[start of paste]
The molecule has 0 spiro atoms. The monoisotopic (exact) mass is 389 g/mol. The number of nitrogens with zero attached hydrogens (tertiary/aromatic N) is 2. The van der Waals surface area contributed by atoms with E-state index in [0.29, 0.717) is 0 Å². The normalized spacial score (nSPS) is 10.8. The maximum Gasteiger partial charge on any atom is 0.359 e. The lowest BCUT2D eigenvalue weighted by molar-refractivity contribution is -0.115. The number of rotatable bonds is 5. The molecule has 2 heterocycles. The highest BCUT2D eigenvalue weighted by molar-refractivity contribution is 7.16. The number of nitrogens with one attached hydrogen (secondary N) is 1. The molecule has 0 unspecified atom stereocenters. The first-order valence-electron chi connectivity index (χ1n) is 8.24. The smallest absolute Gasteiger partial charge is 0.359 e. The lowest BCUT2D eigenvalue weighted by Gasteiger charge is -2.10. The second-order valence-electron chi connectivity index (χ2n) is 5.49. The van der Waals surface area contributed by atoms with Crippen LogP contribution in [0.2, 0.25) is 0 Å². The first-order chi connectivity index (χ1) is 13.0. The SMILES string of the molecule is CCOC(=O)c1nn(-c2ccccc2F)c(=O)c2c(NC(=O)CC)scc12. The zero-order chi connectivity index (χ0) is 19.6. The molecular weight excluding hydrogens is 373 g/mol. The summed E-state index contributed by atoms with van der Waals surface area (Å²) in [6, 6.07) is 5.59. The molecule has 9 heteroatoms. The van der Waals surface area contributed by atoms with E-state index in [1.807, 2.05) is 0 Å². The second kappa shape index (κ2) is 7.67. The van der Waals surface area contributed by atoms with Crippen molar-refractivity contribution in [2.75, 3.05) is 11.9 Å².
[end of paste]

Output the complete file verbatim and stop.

The molecule has 0 spiro atoms. The monoisotopic (exact) mass is 389 g/mol. The number of nitrogens with zero attached hydrogens (tertiary/aromatic N) is 2. The van der Waals surface area contributed by atoms with E-state index in [0.29, 0.717) is 0 Å². The normalized spacial score (nSPS) is 10.8. The maximum Gasteiger partial charge on any atom is 0.359 e. The lowest BCUT2D eigenvalue weighted by molar-refractivity contribution is -0.115. The number of rotatable bonds is 5. The molecule has 2 heterocycles. The highest BCUT2D eigenvalue weighted by molar-refractivity contribution is 7.16. The number of nitrogens with one attached hydrogen (secondary N) is 1. The molecule has 0 unspecified atom stereocenters. The first-order valence-electron chi connectivity index (χ1n) is 8.24. The smallest absolute Gasteiger partial charge is 0.359 e. The lowest BCUT2D eigenvalue weighted by Gasteiger charge is -2.10. The second-order valence-electron chi connectivity index (χ2n) is 5.49. The van der Waals surface area contributed by atoms with Crippen LogP contribution in [0.2, 0.25) is 0 Å². The first-order chi connectivity index (χ1) is 13.0. The SMILES string of the molecule is CCOC(=O)c1nn(-c2ccccc2F)c(=O)c2c(NC(=O)CC)scc12. The zero-order chi connectivity index (χ0) is 19.6. The molecular weight excluding hydrogens is 373 g/mol. The summed E-state index contributed by atoms with van der Waals surface area (Å²) in [6, 6.07) is 5.59. The molecule has 9 heteroatoms. The van der Waals surface area contributed by atoms with E-state index in [1.807, 2.05) is 0 Å². The second kappa shape index (κ2) is 7.67. The van der Waals surface area contributed by atoms with Crippen molar-refractivity contribution in [2.75, 3.05) is 11.9 Å².